The question before us though is how we can build the caring and inclusive society that our Constitution desires of us to do. The Constitution can only enable that work, it cannot do it, as it is merely ideas on paper.
Let’s reflect on its construct:
I am aware that the constitutional lawyers will have the views of a layperson, such as I am, for breakfast. But I thought it important to share my views on these limited sections to explain that, important as they are, there is unlikely to be any automatic implementation. The Constitution sets out the objectives for society – an equitable society that advances the interests and quality of life of each citizen. To give life to these values and objectives requires ethical political leadership and active citizenry. The challenge before us, therefore is, what is expected of us when those who govern us do not behave as the Constitution intends them to do.
When the president speaks not of his leadership responsibilities, and his oath of office, but of the fact that he is not afraid to go to jail., he fails as a leader.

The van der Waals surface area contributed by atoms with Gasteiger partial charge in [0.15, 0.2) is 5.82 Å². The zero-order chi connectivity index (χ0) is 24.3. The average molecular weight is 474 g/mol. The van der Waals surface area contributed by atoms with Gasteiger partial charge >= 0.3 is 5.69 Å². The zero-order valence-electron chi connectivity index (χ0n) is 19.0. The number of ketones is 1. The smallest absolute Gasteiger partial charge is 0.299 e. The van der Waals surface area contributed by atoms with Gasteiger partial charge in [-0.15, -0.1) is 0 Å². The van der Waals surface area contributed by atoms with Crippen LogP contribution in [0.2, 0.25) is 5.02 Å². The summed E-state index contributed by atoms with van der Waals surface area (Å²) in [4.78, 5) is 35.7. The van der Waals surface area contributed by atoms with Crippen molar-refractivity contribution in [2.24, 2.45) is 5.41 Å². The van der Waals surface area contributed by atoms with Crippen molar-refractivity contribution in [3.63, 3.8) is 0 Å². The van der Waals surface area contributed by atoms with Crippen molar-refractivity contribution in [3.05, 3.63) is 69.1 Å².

The Constitution requires of the state to actively protect and promote the rights and entitlements. It sets out the basis for equality and the freeing of the potential of each. When these responsibilities are ignored by the state, and the checks and balances appear not to function, we cannot merely be expected to fold our arms, or blame the Constitution for human and state inaction. Nor can we solely depend on the courts for remedy. We need to demand that the legislature and the executive function as intended by the Constitution and in the interests of society.